That wouldn't explain the second murder. And after last night's episode, I got the idea that Reverend Tuttles and his cousin were actually not behind the murder. More that he just obviously knew who was and wanted to cover it up.

        Time is of no account with great thoughts, which are as fresh to-day as when they first passed through their authors' minds ages ago. - Samuel Smiles

        by moviemeister76 on Mon Mar 03, 2014 at 07:41:42 PM PST

        [ Parent ]

      •  Another reason for public display-election (2+ / 0-)
        Recommended by:
        followyourbliss, Doctor RJ

        Also a reason to elect Tuttle, as champion of Christianity against the evil satanists and atheists killing these good people.  

        I thought the Tuttle comment that the schools closed for lack of funds very unconvincing, given how large the man's office was.  

        Not sure how they can wrap up all the loose ends in the last episode.  

        “Everyone is ignorant, only on different subjects.” ― Will Rogers (Of course this also applies to me.)

        by MugWumpBlues on Mon Mar 03, 2014 at 10:58:11 PM PST

        [ Parent ]

  •  It's easier to understand the type of female (7+ / 0-)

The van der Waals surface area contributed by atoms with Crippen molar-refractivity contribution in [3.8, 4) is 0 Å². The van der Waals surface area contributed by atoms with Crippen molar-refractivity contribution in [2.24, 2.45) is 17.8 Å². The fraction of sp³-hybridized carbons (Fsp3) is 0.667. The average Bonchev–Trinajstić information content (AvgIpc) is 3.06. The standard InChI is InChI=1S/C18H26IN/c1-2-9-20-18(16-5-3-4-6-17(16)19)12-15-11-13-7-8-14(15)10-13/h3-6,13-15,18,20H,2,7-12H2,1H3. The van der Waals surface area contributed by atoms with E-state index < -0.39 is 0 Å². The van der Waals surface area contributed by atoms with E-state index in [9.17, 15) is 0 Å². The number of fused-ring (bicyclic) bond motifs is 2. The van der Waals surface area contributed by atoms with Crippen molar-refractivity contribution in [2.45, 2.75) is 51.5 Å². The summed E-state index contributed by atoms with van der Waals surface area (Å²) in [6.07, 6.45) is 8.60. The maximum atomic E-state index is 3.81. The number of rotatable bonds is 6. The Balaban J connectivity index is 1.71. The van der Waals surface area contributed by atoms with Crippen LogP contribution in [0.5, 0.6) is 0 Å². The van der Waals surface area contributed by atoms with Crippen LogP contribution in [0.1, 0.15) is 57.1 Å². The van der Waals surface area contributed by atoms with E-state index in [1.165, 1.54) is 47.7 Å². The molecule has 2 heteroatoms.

characters depicted in the show if you've lived in the South, or have spent a lot of time in Louisiana. It is a very complicated culture made up of many ethnicities...it is a mixture of hedonism, voodoo, evangelical fervor, corrupt politicians, rednecks and so much more...to try to transform them into politically correct models wouldn't work.

    Dan Rather made the comment that it's alwasy best to marry a Texas woman because no matter how hard things get, they've always been through worse. I think the same could be said about Louisiana women.

    I love Lousiana, there are many gentle people living there. I have family living in Gonzales, so I've visited the state many times.

  •  The thing that bothers me (3+ / 0-)
    Recommended by:
    Doctor RJ, Aunt Pat, SuWho

    is that there is a lot of Catholic iconography but the primary religion of the show has an evangelical flavor.  That may be quite normal for Louisiana, but for this northerner and former altar boy the juxtaposition is quite unsettling.

    •  I Mentioned This Last Week (4+ / 0-)